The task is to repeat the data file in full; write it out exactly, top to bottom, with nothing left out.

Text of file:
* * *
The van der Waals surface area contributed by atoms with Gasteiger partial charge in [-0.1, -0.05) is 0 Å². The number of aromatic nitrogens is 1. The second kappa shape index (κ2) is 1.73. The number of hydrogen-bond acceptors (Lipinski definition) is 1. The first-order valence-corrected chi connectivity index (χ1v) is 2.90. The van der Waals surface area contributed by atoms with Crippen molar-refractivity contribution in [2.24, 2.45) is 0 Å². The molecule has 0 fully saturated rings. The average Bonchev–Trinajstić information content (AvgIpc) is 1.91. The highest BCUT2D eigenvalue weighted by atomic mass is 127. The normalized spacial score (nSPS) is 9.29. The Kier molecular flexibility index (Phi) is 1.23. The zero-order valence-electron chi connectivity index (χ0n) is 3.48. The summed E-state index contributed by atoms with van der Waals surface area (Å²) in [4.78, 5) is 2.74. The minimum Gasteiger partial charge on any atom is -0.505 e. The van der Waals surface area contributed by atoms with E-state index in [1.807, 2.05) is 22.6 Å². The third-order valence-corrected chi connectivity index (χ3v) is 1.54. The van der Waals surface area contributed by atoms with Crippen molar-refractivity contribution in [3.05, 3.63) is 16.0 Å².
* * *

The van der Waals surface area contributed by atoms with Gasteiger partial charge in [-0.1, -0.05) is 0 Å². The number of aromatic nitrogens is 1. The second kappa shape index (κ2) is 1.73. The number of hydrogen-bond acceptors (Lipinski definition) is 1. The first-order valence-corrected chi connectivity index (χ1v) is 2.90. The van der Waals surface area contributed by atoms with Crippen molar-refractivity contribution in [2.24, 2.45) is 0 Å². The molecule has 0 fully saturated rings. The average Bonchev–Trinajstić information content (AvgIpc) is 1.91. The highest BCUT2D eigenvalue weighted by atomic mass is 127. The normalized spacial score (nSPS) is 9.29. The Kier molecular flexibility index (Phi) is 1.23. The zero-order valence-electron chi connectivity index (χ0n) is 3.48. The summed E-state index contributed by atoms with van der Waals surface area (Å²) in [4.78, 5) is 2.74. The minimum Gasteiger partial charge on any atom is -0.505 e. The van der Waals surface area contributed by atoms with E-state index in [1.807, 2.05) is 22.6 Å². The third-order valence-corrected chi connectivity index (χ3v) is 1.54. The van der Waals surface area contributed by atoms with Crippen molar-refractivity contribution in [3.05, 3.63) is 16.0 Å².